Impact of Sociocultural Theorist Peggy Miller’s Work

Posted: November 7th, 2023

Impact of Sociocultural Theorist Peggy Miller’s Work

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Impact of Sociocultural Theorist Peggy Miller’s Work

Peggy Miller, author, psychologist, and professor of speech communication at the University of Illinois, has dedicated her life to the problem of socialization. Miller’s work contributes to the literature about when children develop the cognitive capability to create social meaning. The author claims that daily internal narratives play an essential role in socialization. Miller’s work on Psychology highlights the need for developmental science to focus on the virtual or invisible stories that people experience internally or that occur within the household context to better understand human socialization and ensure children develop healthy self-esteem.

Children employ storytelling as a medium for socialization, using the narratives to build their imagination, self-esteem, and self-confidence. Miller’s work shows how children use stories as their first source of creating meaning regarding aspects of the human environment. The author believes that imagination is key to building self-esteem and that narratives play a critical role in establishing the imaginary (Miller & Cho, 2018). Children treat the content in stories as past experiences, which means they employ the information to base their moral and social standards. Such a point is seen in another of Miller’s studies. The author conducted a longitudinal study of 200 Taiwanese and European American families to find that personal narratives overlap in their distinct socializing functions (Miller et al., 1997). Miller’s work has impacted how parents employ storytelling as the caregivers now strategically select books to inspire their children’s creativity. Early bedtime stories and other household reading activities have transformed from entertainment to behavioral modification tools.

Miller’s work on developmental psychology sheds light on how children create emotional attachments to stories. According to the scholar, children tend to create relationships with the fictional characters in the narratives and use this affiliation to affirm the beliefs and practices in their relationships with caregivers (Miller & Cho, 2018). Story attachments provide children with an opportunity for social practice. Therefore, Miller promotes using narrative attachments in early development to ensure children develop healthy socialization behaviours. Miller cautions on the type of narratives and media parents expose their children to. Miller’s work shows that exposure to stories in books is more effective due to its cognitive durability compared to video or audio stories (Miller & Cho, 2018). The identification of media influences is reinforcing the traditional use of books in early learning. Miller’s work opposed the use of videos in early child development, encouraging caregivers and educators to engage in the centuries-old practice of collective reading (oral dictation).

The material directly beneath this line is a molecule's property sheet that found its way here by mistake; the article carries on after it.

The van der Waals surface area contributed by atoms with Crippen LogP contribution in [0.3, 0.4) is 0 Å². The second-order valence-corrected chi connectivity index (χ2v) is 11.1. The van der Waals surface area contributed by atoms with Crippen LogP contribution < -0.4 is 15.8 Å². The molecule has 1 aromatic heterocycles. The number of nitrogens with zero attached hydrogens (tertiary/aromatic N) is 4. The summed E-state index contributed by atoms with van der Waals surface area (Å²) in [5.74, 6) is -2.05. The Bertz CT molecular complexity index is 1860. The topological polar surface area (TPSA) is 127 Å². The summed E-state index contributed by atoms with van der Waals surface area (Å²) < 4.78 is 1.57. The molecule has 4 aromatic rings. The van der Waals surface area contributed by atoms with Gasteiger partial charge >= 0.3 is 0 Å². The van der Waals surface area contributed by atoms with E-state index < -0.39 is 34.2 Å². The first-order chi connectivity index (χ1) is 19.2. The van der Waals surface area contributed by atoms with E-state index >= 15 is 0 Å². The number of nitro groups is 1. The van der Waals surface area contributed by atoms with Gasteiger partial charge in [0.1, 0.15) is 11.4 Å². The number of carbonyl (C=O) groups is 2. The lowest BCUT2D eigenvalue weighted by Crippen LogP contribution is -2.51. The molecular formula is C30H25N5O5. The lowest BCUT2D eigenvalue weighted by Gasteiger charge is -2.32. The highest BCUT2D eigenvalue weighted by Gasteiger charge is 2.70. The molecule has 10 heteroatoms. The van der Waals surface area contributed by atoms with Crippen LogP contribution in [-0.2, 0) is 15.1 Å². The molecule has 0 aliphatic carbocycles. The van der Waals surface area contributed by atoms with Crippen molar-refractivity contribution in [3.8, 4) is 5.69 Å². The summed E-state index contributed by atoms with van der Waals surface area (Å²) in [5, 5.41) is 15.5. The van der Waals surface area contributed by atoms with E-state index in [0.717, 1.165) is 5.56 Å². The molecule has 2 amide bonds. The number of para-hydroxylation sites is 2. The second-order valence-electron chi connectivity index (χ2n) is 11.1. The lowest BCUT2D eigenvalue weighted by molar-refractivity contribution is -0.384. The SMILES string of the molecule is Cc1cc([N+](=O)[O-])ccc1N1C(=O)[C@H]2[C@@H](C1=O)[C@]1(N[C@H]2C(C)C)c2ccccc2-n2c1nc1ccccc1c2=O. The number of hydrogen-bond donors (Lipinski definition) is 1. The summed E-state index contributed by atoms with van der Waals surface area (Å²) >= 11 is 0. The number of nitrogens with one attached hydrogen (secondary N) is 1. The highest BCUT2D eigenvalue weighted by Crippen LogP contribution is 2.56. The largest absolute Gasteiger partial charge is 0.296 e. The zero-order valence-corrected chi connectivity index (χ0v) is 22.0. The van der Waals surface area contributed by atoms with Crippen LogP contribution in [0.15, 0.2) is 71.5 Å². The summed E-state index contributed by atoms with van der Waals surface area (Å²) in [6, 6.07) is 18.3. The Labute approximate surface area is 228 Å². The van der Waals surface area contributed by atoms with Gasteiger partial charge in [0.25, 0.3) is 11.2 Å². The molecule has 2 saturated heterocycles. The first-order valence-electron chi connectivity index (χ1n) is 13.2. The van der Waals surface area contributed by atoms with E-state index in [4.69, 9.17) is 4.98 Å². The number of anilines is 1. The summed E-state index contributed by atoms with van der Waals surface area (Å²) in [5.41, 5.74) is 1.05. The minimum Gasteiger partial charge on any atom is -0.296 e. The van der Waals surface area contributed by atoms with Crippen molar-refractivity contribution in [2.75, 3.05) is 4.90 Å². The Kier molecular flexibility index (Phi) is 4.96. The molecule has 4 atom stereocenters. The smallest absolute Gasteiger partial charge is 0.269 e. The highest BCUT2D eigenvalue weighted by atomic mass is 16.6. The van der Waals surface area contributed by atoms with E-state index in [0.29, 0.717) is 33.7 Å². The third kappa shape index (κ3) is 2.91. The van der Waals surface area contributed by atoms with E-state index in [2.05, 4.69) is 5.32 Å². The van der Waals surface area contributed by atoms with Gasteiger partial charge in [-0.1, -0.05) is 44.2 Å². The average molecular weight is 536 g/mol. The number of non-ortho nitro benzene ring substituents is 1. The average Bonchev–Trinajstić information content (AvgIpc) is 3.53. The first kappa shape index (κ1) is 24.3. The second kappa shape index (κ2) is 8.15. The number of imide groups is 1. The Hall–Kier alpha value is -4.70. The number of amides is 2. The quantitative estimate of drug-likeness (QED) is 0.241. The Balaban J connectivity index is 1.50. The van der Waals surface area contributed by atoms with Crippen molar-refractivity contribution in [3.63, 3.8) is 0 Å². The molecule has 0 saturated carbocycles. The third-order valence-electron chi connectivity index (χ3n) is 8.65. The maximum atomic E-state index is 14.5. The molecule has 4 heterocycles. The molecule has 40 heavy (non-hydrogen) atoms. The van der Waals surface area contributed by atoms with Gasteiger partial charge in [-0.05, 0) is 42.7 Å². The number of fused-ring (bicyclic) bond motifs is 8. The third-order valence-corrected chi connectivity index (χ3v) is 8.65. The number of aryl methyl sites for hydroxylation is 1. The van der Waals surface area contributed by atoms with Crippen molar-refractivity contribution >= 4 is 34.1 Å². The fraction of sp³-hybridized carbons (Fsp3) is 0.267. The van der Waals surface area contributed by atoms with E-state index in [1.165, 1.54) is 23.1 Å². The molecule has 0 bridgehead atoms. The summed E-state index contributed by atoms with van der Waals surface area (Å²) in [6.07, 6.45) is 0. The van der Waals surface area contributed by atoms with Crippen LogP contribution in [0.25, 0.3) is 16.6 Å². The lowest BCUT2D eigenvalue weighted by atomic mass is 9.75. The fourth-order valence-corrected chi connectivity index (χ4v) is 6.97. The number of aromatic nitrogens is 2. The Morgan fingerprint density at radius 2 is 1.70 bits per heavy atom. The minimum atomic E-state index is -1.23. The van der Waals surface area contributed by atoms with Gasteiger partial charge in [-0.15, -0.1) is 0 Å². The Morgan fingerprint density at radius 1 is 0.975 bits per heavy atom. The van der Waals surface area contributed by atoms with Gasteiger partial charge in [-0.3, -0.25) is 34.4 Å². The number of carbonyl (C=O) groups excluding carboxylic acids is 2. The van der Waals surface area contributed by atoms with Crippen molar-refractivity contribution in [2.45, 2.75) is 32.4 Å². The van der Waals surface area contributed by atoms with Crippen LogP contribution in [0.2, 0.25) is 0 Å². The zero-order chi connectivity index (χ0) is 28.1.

Miller raises concern about the lack of dialogue between developmental psychology science and feminist theories. Miller indicates the lack of collaborative discourse does not contribute to interventions targeting the impact of social institutions, the nature, and acquisition of human knowledge, life transitions, and the construction of identity. According to Miller, feminist scholars are rarely influenced by contemporary concepts of developmental psychology, resulting in both fields being unable to address shared issues (Miller & Cho, 2018). The scholar believes developmental psychology can critically affect how feminist theories cover race, gender, class, and ethnicity. Combining the two fields might create new perceptions of gender that allow it to foster societal change (Miller & Scholnick, 2014). The novel field can tackle issues on family dynamics and the duties of the primary caretaker. At this point, Miller is advocating for increased collaborative, evidence-based research, which is the dominating principle in contemporary healthcare. It is unclear whether Miller has been successful in her advocacy on the collaboration between developmental psychology and feminist theories.

Peggy Miller’s work remains relevant to contemporary theories on child developmental psychology. The focus on narratives highlights that children and parents are social actors whose familial roles are constantly changing. Targeted storytelling can help ensure children do not develop adverse socialization behaviours as they undergo these situational transformations. A further expansion of Miller’s work will enhance society’s understanding of how parents can best create an environment or moments for self-enhancement.


Miller, P. J. & Cho, G. E. (2018). Self-esteem in time and place: How American families imagine, enact, and personalize a cultural ideal. Oxford University Press.

Miller, P. J., Wiley, A., Fung, H. & Liang, C. (1997). Personal storytelling as a medium of socialization in Chinese and American families. Child Development, 68(3), 557-568.

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